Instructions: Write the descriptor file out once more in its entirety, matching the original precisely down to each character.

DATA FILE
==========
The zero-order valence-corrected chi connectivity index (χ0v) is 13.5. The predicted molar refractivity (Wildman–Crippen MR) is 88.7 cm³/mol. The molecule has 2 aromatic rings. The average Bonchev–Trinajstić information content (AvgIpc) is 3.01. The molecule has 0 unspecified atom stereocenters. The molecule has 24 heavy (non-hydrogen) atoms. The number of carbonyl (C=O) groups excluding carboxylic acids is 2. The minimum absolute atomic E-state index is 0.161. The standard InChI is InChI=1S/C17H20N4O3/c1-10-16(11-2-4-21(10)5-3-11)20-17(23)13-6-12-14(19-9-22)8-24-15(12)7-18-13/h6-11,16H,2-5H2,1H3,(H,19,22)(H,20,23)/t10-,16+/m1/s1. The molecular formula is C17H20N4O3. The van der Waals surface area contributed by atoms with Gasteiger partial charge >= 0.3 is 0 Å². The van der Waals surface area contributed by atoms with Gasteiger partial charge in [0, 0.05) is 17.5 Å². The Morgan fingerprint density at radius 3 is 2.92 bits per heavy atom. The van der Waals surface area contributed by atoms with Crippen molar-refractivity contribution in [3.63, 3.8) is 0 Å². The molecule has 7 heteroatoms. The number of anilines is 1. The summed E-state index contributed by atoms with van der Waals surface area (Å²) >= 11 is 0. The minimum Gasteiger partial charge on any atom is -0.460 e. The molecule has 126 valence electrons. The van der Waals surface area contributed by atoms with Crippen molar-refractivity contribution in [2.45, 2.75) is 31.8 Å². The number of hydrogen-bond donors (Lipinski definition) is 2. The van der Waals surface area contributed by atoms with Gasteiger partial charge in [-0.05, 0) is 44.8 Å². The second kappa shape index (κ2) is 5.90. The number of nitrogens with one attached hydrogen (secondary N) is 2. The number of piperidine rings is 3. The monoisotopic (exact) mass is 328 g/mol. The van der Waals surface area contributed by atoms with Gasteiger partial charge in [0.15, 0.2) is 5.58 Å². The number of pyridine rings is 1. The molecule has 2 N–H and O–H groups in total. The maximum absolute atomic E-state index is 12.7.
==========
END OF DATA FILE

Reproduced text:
The zero-order valence-corrected chi connectivity index (χ0v) is 13.5. The predicted molar refractivity (Wildman–Crippen MR) is 88.7 cm³/mol. The molecule has 2 aromatic rings. The average Bonchev–Trinajstić information content (AvgIpc) is 3.01. The molecule has 0 unspecified atom stereocenters. The molecule has 24 heavy (non-hydrogen) atoms. The number of carbonyl (C=O) groups excluding carboxylic acids is 2. The minimum absolute atomic E-state index is 0.161. The standard InChI is InChI=1S/C17H20N4O3/c1-10-16(11-2-4-21(10)5-3-11)20-17(23)13-6-12-14(19-9-22)8-24-15(12)7-18-13/h6-11,16H,2-5H2,1H3,(H,19,22)(H,20,23)/t10-,16+/m1/s1. The molecular formula is C17H20N4O3. The van der Waals surface area contributed by atoms with Gasteiger partial charge >= 0.3 is 0 Å². The van der Waals surface area contributed by atoms with Gasteiger partial charge in [0, 0.05) is 17.5 Å². The Morgan fingerprint density at radius 3 is 2.92 bits per heavy atom. The van der Waals surface area contributed by atoms with Crippen molar-refractivity contribution in [3.63, 3.8) is 0 Å². The molecule has 7 heteroatoms. The number of anilines is 1. The summed E-state index contributed by atoms with van der Waals surface area (Å²) >= 11 is 0. The minimum Gasteiger partial charge on any atom is -0.460 e. The molecule has 126 valence electrons. The van der Waals surface area contributed by atoms with Crippen molar-refractivity contribution in [2.45, 2.75) is 31.8 Å². The number of hydrogen-bond donors (Lipinski definition) is 2. The van der Waals surface area contributed by atoms with Gasteiger partial charge in [-0.05, 0) is 44.8 Å². The second kappa shape index (κ2) is 5.90. The number of nitrogens with one attached hydrogen (secondary N) is 2. The number of piperidine rings is 3. The monoisotopic (exact) mass is 328 g/mol. The van der Waals surface area contributed by atoms with Gasteiger partial charge in [0.15, 0.2) is 5.58 Å². The number of pyridine rings is 1. The molecule has 2 N–H and O–H groups in total. The maximum absolute atomic E-state index is 12.7.